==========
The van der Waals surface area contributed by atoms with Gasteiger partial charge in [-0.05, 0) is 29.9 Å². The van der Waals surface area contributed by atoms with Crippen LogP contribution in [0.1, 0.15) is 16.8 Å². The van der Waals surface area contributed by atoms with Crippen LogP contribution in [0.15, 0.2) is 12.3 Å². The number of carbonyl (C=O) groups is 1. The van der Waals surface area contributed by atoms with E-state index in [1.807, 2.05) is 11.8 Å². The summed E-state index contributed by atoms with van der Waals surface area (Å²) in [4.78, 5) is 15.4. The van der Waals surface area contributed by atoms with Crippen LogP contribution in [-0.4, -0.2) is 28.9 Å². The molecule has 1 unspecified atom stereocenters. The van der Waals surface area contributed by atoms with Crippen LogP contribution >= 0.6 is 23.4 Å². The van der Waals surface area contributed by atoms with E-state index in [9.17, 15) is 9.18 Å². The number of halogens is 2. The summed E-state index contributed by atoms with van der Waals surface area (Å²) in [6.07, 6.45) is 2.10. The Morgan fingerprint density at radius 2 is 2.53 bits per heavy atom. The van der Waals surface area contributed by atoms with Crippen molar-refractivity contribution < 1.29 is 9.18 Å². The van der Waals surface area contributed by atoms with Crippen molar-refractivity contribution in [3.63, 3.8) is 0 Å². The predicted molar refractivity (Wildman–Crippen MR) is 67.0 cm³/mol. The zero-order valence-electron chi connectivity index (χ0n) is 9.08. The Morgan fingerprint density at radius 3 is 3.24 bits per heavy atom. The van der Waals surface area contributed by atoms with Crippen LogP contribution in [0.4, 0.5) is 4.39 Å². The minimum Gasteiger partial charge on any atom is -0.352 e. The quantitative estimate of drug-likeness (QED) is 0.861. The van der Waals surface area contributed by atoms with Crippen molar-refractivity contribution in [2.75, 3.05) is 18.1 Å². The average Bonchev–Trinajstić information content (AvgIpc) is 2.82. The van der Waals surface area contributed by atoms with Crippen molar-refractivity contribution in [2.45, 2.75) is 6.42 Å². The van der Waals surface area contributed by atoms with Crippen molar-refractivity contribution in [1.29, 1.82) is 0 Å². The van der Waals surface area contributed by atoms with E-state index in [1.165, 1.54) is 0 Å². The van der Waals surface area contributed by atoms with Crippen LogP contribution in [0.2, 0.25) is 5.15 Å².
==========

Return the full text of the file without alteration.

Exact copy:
The van der Waals surface area contributed by atoms with Gasteiger partial charge in [-0.05, 0) is 29.9 Å². The van der Waals surface area contributed by atoms with Crippen LogP contribution in [0.1, 0.15) is 16.8 Å². The van der Waals surface area contributed by atoms with Crippen LogP contribution in [0.15, 0.2) is 12.3 Å². The number of carbonyl (C=O) groups is 1. The van der Waals surface area contributed by atoms with E-state index in [1.807, 2.05) is 11.8 Å². The summed E-state index contributed by atoms with van der Waals surface area (Å²) in [4.78, 5) is 15.4. The van der Waals surface area contributed by atoms with Crippen LogP contribution in [-0.4, -0.2) is 28.9 Å². The molecule has 1 unspecified atom stereocenters. The van der Waals surface area contributed by atoms with Crippen LogP contribution >= 0.6 is 23.4 Å². The van der Waals surface area contributed by atoms with E-state index in [9.17, 15) is 9.18 Å². The number of halogens is 2. The summed E-state index contributed by atoms with van der Waals surface area (Å²) in [6.07, 6.45) is 2.10. The Morgan fingerprint density at radius 2 is 2.53 bits per heavy atom. The van der Waals surface area contributed by atoms with Crippen molar-refractivity contribution < 1.29 is 9.18 Å². The van der Waals surface area contributed by atoms with Crippen molar-refractivity contribution in [3.63, 3.8) is 0 Å². The predicted molar refractivity (Wildman–Crippen MR) is 67.0 cm³/mol. The zero-order valence-electron chi connectivity index (χ0n) is 9.08. The Morgan fingerprint density at radius 3 is 3.24 bits per heavy atom. The van der Waals surface area contributed by atoms with Crippen LogP contribution in [0.4, 0.5) is 4.39 Å². The minimum Gasteiger partial charge on any atom is -0.352 e. The quantitative estimate of drug-likeness (QED) is 0.861. The van der Waals surface area contributed by atoms with Crippen molar-refractivity contribution in [2.75, 3.05) is 18.1 Å². The average Bonchev–Trinajstić information content (AvgIpc) is 2.82. The van der Waals surface area contributed by atoms with Crippen molar-refractivity contribution in [2.45, 2.75) is 6.42 Å². The van der Waals surface area contributed by atoms with Crippen molar-refractivity contribution in [1.29, 1.82) is 0 Å². The van der Waals surface area contributed by atoms with E-state index in [1.165, 1.54) is 0 Å². The van der Waals surface area contributed by atoms with Crippen LogP contribution in [0.2, 0.25) is 5.15 Å².